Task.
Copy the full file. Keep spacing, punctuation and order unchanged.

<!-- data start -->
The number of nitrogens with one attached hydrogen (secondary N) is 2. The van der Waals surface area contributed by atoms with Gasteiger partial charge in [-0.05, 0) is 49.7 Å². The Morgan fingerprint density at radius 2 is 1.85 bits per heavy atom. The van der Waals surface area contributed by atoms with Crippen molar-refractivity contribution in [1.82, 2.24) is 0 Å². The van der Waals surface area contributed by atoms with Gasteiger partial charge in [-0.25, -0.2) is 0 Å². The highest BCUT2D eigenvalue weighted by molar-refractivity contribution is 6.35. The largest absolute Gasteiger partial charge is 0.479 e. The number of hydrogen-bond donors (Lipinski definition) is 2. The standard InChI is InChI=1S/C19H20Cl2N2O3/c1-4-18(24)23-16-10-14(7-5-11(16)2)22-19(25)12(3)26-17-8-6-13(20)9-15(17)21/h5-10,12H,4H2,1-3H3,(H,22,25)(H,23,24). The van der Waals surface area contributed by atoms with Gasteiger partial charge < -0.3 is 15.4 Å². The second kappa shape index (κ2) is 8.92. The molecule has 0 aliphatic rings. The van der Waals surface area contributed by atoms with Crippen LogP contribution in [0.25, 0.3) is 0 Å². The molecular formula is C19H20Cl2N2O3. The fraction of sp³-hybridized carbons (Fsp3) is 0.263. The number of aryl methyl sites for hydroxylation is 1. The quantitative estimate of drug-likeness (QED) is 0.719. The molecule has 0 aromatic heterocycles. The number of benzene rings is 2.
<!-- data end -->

The number of nitrogens with one attached hydrogen (secondary N) is 2. The van der Waals surface area contributed by atoms with Gasteiger partial charge in [-0.05, 0) is 49.7 Å². The Morgan fingerprint density at radius 2 is 1.85 bits per heavy atom. The van der Waals surface area contributed by atoms with Crippen molar-refractivity contribution in [1.82, 2.24) is 0 Å². The van der Waals surface area contributed by atoms with Gasteiger partial charge in [-0.25, -0.2) is 0 Å². The highest BCUT2D eigenvalue weighted by molar-refractivity contribution is 6.35. The largest absolute Gasteiger partial charge is 0.479 e. The number of hydrogen-bond donors (Lipinski definition) is 2. The standard InChI is InChI=1S/C19H20Cl2N2O3/c1-4-18(24)23-16-10-14(7-5-11(16)2)22-19(25)12(3)26-17-8-6-13(20)9-15(17)21/h5-10,12H,4H2,1-3H3,(H,22,25)(H,23,24). The van der Waals surface area contributed by atoms with Gasteiger partial charge < -0.3 is 15.4 Å². The second kappa shape index (κ2) is 8.92. The molecule has 0 aliphatic rings. The van der Waals surface area contributed by atoms with Crippen LogP contribution in [0.25, 0.3) is 0 Å². The molecular formula is C19H20Cl2N2O3. The fraction of sp³-hybridized carbons (Fsp3) is 0.263. The number of aryl methyl sites for hydroxylation is 1. The quantitative estimate of drug-likeness (QED) is 0.719. The molecule has 0 aromatic heterocycles. The number of benzene rings is 2.